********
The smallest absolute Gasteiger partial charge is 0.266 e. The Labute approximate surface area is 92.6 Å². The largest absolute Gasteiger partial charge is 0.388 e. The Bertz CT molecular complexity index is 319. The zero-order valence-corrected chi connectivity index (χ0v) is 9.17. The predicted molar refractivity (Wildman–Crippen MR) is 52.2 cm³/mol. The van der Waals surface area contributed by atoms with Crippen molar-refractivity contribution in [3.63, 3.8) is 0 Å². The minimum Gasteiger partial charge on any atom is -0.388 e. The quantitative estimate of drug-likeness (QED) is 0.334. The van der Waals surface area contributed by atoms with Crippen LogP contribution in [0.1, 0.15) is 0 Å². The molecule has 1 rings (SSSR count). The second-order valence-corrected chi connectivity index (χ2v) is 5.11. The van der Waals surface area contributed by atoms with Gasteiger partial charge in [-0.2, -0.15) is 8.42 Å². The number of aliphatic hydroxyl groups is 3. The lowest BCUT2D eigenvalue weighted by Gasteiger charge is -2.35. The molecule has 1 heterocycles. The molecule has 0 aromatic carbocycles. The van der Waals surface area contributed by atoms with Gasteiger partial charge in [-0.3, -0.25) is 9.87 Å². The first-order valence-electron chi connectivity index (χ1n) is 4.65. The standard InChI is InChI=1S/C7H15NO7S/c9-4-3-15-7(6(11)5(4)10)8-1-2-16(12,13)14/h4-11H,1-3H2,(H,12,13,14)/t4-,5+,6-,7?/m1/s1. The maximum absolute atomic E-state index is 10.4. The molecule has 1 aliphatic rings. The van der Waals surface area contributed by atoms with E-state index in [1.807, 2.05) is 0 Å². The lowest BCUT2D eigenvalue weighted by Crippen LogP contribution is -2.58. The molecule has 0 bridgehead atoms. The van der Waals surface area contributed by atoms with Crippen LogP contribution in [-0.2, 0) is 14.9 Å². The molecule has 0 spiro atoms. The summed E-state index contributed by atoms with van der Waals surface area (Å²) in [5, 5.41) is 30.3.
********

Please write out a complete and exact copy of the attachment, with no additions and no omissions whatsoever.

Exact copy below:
The smallest absolute Gasteiger partial charge is 0.266 e. The Labute approximate surface area is 92.6 Å². The largest absolute Gasteiger partial charge is 0.388 e. The Bertz CT molecular complexity index is 319. The zero-order valence-corrected chi connectivity index (χ0v) is 9.17. The predicted molar refractivity (Wildman–Crippen MR) is 52.2 cm³/mol. The van der Waals surface area contributed by atoms with Crippen molar-refractivity contribution in [3.63, 3.8) is 0 Å². The minimum Gasteiger partial charge on any atom is -0.388 e. The quantitative estimate of drug-likeness (QED) is 0.334. The van der Waals surface area contributed by atoms with Crippen LogP contribution in [0.1, 0.15) is 0 Å². The molecule has 1 rings (SSSR count). The second-order valence-corrected chi connectivity index (χ2v) is 5.11. The van der Waals surface area contributed by atoms with Gasteiger partial charge in [-0.2, -0.15) is 8.42 Å². The number of aliphatic hydroxyl groups is 3. The lowest BCUT2D eigenvalue weighted by Gasteiger charge is -2.35. The molecule has 1 heterocycles. The molecule has 0 aromatic carbocycles. The van der Waals surface area contributed by atoms with Gasteiger partial charge in [-0.3, -0.25) is 9.87 Å². The first-order valence-electron chi connectivity index (χ1n) is 4.65. The standard InChI is InChI=1S/C7H15NO7S/c9-4-3-15-7(6(11)5(4)10)8-1-2-16(12,13)14/h4-11H,1-3H2,(H,12,13,14)/t4-,5+,6-,7?/m1/s1. The maximum absolute atomic E-state index is 10.4. The molecule has 1 aliphatic rings. The van der Waals surface area contributed by atoms with E-state index in [1.807, 2.05) is 0 Å². The lowest BCUT2D eigenvalue weighted by Crippen LogP contribution is -2.58. The molecule has 0 bridgehead atoms. The van der Waals surface area contributed by atoms with Crippen LogP contribution in [-0.2, 0) is 14.9 Å². The molecule has 0 spiro atoms. The summed E-state index contributed by atoms with van der Waals surface area (Å²) in [5, 5.41) is 30.3.